If anyone knows how to crochet, cut strips from plastic bags and crochet them into a tote - handy for dumping wet swimmers in after a dip, or reusable shopping bags.

Paper strips can be painted with glue, rolled on chopsticks to dry then painted or varnished to make beads.  These can be strung into jewelery, door curtains, windcatchers, or even made into bowls and things.  Good way to use up old magazines/newspapers.

Old bottles can become new gift boxes - decorate, add tags, fill with homemade bath salt (rock salt or epsom salts scented with essential oils or perfume), or in-a-jar cookie mixes.  Or make lanterns - lose the lid, decorate with glued on tissue paper or paint, stick in a candle and make a wire handle.

Tin can lanterns make good use of soda cans or food cans.  Fill with water and freeze, then take a tin punch and hammer and punch in designs.  Add a wire handle and a tea light candle.

Old plastic bottles can be turned into racing cars or rockets with some creative paper decorating and a bit of bi carbonate of soda and vinegar.  (My husband, a high school science teacher, does this with his kids all the time.  I never have any bi-carb in my cupboard!!!)  There's a way to turn them into submarines too, but I don't have the technical details for that one.

You could make collage paper angel/doll things out of old magazines and bits of ribbon, wire, beads, etc... good way to display poems.  Um, I have a picture of one from a shop, here (sorry the image isn't great):
http://www.flickr.com/photos/85106316@N00/2265497065/
 
Old clothing/accessories like shirts, ties, bandannas, jeans, etc can be revamped using stencils and fabric paint or acrylic with fabric medium, or sew into wallets, purses, bags, cushions, pillows and plushie type toys.   Cut up scraps of fabric can be used as filling for the latter.  Softer fabrics like fleece, old sweats, etc can be cut into squares, stitched together then finished with blanket stitch to make blankets and throw rugs.  These can also be stenciled or otherwise decorated (and donated to charity, hospitals, nursing homes etc, if you're looking for a community craft).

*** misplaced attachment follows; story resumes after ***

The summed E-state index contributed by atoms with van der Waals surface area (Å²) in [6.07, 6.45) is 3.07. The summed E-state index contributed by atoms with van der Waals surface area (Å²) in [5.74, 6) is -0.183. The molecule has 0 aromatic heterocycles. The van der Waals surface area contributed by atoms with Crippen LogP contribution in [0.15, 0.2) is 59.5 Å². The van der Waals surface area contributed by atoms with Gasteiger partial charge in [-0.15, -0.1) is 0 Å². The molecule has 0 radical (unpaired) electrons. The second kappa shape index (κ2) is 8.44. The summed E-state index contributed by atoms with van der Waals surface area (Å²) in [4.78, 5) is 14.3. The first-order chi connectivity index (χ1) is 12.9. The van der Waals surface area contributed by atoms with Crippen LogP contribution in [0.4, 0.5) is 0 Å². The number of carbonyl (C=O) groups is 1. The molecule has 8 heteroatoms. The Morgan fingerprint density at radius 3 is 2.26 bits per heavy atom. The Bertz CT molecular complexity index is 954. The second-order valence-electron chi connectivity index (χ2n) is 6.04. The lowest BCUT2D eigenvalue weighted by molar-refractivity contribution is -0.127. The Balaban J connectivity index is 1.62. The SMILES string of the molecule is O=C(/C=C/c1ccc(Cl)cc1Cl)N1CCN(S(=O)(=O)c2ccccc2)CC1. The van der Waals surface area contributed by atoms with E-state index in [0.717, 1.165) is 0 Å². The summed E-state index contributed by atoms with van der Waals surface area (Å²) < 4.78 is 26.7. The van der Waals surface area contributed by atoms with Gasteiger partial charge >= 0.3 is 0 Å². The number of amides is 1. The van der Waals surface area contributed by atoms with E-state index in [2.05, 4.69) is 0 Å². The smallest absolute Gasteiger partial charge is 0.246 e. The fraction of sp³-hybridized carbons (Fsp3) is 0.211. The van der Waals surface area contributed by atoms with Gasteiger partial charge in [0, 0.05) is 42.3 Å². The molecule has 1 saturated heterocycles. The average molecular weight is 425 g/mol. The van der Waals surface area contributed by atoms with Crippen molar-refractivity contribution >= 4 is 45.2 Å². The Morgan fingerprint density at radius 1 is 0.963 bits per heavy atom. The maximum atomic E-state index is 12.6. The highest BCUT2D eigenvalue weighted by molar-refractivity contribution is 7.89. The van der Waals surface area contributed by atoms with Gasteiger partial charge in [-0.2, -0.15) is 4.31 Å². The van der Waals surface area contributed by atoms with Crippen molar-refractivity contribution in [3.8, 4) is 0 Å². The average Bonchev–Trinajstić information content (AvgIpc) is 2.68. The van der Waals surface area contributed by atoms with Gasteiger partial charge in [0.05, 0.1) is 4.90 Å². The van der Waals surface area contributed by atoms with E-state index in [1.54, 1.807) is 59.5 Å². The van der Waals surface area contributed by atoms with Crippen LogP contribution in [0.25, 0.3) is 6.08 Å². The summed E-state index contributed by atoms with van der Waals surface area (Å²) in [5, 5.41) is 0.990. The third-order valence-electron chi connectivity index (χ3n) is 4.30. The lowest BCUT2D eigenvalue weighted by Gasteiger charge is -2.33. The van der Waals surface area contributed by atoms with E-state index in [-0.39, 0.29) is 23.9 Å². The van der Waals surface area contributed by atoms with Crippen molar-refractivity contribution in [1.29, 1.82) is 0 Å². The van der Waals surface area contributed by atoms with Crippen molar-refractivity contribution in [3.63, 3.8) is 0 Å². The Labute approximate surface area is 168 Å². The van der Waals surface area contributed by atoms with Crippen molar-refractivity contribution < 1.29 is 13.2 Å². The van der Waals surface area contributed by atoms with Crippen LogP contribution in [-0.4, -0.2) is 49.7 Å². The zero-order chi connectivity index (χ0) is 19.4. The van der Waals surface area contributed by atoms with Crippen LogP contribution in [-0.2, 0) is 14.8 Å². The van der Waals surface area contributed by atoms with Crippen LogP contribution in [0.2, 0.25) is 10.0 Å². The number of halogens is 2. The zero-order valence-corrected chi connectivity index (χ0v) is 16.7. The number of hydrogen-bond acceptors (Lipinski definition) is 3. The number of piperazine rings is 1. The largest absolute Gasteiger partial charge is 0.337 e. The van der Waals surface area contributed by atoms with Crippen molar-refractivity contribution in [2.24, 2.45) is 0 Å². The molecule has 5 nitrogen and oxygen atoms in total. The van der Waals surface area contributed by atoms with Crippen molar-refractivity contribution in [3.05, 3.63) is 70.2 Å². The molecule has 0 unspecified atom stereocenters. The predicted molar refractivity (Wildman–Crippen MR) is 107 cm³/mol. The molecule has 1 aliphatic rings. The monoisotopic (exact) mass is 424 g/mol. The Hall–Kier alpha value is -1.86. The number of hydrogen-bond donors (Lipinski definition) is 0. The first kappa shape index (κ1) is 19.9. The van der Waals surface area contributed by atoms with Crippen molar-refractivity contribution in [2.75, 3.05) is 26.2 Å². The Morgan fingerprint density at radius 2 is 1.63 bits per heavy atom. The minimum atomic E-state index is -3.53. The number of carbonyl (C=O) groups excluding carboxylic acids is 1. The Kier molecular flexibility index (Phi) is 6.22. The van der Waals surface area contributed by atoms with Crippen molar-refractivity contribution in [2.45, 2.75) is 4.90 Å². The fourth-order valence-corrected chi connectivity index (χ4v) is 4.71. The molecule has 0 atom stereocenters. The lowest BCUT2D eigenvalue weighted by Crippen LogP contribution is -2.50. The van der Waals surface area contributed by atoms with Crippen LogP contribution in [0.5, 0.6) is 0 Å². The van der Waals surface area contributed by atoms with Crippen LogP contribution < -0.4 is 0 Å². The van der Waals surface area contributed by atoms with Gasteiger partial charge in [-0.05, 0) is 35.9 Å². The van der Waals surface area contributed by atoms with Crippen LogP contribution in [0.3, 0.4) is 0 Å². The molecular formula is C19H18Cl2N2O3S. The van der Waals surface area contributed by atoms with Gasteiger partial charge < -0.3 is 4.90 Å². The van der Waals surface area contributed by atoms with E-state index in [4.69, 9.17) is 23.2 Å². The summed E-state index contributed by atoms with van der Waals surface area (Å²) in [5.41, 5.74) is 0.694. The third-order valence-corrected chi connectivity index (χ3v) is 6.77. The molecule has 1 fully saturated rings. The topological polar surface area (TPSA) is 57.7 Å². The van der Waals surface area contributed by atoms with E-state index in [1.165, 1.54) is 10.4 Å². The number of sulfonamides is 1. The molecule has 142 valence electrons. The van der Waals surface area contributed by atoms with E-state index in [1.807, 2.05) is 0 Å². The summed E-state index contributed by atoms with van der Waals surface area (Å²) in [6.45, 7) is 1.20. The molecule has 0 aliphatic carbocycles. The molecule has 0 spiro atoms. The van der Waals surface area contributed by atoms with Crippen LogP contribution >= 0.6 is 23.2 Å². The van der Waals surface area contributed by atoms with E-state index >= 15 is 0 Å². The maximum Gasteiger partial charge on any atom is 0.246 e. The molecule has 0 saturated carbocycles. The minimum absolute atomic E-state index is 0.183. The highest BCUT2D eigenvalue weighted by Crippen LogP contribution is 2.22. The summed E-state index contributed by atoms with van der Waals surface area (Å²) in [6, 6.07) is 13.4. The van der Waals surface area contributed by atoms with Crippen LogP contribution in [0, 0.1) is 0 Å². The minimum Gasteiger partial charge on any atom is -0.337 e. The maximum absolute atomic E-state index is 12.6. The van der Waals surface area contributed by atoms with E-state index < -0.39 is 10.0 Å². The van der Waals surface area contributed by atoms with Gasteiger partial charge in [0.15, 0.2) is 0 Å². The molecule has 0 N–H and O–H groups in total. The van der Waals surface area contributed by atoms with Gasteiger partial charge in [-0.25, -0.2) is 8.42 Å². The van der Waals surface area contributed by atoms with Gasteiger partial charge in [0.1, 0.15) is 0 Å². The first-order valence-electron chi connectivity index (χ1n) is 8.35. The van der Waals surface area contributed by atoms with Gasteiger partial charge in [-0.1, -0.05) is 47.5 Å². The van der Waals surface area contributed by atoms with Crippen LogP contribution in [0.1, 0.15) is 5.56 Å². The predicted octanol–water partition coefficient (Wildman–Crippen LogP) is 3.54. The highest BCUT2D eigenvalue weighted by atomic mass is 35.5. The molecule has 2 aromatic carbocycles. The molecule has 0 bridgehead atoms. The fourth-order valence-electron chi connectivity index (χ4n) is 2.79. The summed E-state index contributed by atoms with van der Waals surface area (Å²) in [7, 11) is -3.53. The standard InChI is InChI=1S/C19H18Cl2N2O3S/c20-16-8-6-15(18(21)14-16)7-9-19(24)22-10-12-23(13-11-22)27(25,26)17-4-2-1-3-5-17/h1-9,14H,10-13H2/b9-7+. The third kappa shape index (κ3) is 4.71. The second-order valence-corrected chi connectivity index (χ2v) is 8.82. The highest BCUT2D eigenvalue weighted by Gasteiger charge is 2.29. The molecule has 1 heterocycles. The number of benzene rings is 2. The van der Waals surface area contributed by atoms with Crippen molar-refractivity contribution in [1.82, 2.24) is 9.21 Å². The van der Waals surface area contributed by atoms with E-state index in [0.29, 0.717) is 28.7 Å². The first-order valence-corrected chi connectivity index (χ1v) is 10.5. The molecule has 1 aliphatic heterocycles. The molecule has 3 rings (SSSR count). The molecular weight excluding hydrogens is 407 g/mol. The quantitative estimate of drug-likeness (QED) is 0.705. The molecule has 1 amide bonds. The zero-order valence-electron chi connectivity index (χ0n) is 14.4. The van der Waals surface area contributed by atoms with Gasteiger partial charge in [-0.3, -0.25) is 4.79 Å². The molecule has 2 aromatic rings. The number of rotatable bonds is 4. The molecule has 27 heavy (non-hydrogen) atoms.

Socks and gloves can be turned into toys/puppets  - there was a sock monkey challenge on here a while back that was awesome, and I'm sure it would give you plenty of ideas.

Make cards or stationary using stamps made of old junk like bubble wrap, carved erasers or lino tiles, crumpled foil, etc.  Books exiting circulation can be recycled - turned into altered books or journals.  There'd be plenty of examples on the forums here.

Making jewellery from bits and pieces is fun, but you'll probably need things like pliers, findings etc. and someone who knows how to use them. 

CD cases can be glued into boxes, displaying album art, poems, photos, mini-collages, etc. 

Okay, I'm gonna stop now. 




 
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Blog of fairy tale pretties:  http://summerfaire.com/
BudgeIsCool
« Reply #7 on: February 16, 2008 10:23:17 AM »

Being in the target age group, I would say go with t-shirt surgery.  There are multiple books out there (my library has some, yours might) that are really user-friendly.  All the kids would need is an old t-shirt, scissors, and a needle and thread (or sewing machine), and some of the projects don't even require sewing.  If you're doing this, I'd recommend "Generation T: 108 Ways to Transform a T-Shirt" by Megan Nicolay.

Have fun! I wish my library had cool programs like that Cheesy
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I have a whole bunch of fliers advertising a series of concerts (but all the fliers are the same), does anyone want them?